Star Wars: The Meh of Skywalker
The nostalgia push is strong with this one. With the release of the final trailer for Star Wars: The Rise of Skywalker featuring a tag line of “The saga ends, the story lives forever” and lines of dialogue like “Taking one last look at my friends” from C3PO, it is clear what the marketing plan for this movie is: Nostalgia. It is smart marketing.
It is also a microcosm of what has both worked for and plagued the franchise in the Disney era.
To put my own background and biases about Star Wars upfront, I was one of the “in-between” generations; I kinda sorta remember when Return of the Jedi came out but mostly remember the original trilogy from cable reruns, VHS, and the toys and merchandising. I read the excellent Timothy Zahn “Thrawn” trilogy of books, and some of the other expanded universe that lead up to George Lucas making the prequels, which I did see in the theaters. When The Force Awakens came out, it was a really cool experience getting to take my own children to a brand new Star Wars movie with the original characters in a theater.
But there is that nostalgia thing again. Heading into the latest final chapter — which, let’s be honest, we know really isn’t since Disney already has Star Wars films on it’s advanced release schedule — it really feels like that great experience of years of fandom culminating in a shared experience I didn’t think I would have was the apex of this thing. The nostalgia brought you in, but this set of films, and the prequels too, never really seemed to figure out how to carry that burden outside of counting on it for a baseline to work off of. Too often it felt like decent movies trying to be epic through osmosis of what had came before, without putting in the work to become it’s own thing.
I just can’t bring myself to care very much this time. Or like I used to, at least. I could project that onto the films, or I can do some self reflection on why the nearly 40 year-old-me is different than the 19 year-old-me when Phantom Menace came out, or the 5 or 6 year-old-me playing along to Return of the Jedi as the Sunday night movie on TV, pretending an overturned chair was a speeder from the amazing forest chase scene.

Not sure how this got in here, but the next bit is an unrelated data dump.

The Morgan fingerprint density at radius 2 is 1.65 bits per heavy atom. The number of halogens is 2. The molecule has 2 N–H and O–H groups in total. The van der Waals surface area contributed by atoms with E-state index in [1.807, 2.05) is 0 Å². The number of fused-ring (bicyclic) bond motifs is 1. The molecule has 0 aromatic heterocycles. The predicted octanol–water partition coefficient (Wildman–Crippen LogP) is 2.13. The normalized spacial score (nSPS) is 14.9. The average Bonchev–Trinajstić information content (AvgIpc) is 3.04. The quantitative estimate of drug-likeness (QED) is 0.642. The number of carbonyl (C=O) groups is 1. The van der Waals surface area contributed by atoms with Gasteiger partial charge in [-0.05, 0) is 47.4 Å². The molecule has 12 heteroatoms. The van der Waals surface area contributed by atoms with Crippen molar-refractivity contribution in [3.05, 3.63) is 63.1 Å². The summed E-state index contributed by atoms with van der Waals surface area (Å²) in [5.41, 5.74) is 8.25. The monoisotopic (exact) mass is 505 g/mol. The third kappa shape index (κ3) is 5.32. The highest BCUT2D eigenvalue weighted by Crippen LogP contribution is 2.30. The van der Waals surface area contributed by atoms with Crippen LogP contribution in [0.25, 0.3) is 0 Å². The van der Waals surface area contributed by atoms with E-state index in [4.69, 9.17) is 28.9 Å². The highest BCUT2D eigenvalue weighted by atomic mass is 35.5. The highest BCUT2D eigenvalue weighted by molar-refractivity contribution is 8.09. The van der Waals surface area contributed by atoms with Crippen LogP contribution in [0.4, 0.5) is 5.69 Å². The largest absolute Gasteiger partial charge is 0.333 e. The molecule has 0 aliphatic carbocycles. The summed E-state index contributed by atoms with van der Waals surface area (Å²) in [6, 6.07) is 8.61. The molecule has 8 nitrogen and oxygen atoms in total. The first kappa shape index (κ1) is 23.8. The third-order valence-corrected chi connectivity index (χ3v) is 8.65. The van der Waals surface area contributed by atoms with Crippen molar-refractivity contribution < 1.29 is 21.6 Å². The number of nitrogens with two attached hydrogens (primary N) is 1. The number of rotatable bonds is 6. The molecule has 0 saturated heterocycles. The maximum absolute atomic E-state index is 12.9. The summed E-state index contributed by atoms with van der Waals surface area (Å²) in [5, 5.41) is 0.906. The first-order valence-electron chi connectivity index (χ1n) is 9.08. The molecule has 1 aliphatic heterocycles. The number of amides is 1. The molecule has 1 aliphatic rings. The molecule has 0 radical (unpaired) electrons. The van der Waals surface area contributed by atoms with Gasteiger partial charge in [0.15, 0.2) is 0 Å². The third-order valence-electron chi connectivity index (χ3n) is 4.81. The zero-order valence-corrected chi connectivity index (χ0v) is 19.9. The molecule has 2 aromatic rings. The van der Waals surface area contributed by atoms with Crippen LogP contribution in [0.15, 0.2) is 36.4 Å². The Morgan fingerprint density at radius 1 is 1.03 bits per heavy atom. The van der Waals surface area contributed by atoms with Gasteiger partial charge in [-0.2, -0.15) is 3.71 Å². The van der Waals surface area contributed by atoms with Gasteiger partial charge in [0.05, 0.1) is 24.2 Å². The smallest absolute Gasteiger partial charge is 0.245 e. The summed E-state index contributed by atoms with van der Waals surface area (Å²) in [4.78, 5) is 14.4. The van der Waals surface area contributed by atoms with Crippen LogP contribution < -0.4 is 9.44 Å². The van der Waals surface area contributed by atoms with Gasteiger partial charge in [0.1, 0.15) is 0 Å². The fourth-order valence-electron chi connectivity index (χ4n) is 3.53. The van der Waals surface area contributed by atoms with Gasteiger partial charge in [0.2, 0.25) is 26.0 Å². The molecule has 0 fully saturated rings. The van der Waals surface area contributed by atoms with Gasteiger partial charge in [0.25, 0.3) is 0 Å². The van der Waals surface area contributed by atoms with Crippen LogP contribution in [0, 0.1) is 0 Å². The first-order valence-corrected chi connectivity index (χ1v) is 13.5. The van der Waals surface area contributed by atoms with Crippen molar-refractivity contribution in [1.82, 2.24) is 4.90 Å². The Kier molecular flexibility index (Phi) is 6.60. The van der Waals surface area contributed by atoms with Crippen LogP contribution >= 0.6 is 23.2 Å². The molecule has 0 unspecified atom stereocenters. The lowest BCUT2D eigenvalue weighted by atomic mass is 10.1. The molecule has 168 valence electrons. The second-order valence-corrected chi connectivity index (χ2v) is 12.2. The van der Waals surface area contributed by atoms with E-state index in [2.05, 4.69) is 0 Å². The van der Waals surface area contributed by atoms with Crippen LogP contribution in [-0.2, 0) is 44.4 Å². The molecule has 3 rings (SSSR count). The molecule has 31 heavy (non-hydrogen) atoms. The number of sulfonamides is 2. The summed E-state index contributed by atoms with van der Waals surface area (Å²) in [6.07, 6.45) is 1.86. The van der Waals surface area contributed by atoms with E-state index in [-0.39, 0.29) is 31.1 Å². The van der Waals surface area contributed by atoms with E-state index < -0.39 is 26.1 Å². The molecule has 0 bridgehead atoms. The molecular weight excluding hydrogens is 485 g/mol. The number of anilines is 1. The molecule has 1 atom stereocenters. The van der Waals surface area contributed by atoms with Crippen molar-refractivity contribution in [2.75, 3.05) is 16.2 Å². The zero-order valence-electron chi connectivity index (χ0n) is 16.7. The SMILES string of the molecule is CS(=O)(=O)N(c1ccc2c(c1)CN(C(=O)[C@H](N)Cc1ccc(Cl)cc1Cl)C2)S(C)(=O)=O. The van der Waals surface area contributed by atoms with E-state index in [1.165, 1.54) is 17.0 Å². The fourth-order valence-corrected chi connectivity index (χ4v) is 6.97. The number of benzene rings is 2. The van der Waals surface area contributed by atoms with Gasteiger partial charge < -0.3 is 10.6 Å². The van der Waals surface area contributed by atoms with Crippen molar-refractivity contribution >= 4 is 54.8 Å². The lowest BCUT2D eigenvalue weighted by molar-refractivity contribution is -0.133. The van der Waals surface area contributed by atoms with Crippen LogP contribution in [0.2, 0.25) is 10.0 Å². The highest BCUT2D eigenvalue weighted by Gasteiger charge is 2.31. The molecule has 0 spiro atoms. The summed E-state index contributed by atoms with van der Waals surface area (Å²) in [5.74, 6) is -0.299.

I can’t be that kid again, completely immersed in something new and wonderful and awe inspiring. But what I don’t want to do is pretty clear to me nine films in: I don’t want to pick apart the movies anymore. Star Wars has started to become a problem I developed with fantasy football. I love football, but once I started putting all my bandwidth into minute details that didn’t matter to the actual game it sucked the joy out of watching. Sports is supposed to be a release, and entertainment, and a good thing. Not extra stress, more drama, and one more thing that gets ruined with too much reality.
I’m tired of too much reality in my Star Wars. So for this one, just to play along with the “one last time” Disney is pitching us to try and bring in the disgruntled folks that weren’t happy with the last outing, I don’t want to waste what little care I have left on what’s wrong with it. I am going to try and just enjoy it. Maybe like football I’ll get some of the joy back for what it is again instead of spending emotional capitol on what it isn’t, or could be, or should be. Maybe not, maybe I just outgrew whatever is continuing in the saga, or maybe the saga sagged in quality, or maybe that John Williams score — one of the best pieces of music ever composed in any era — just makes it all seem more epic than it really is.
But I’d like to finish this thing, for now anyway, the way it started before I was even born.
With a new hope.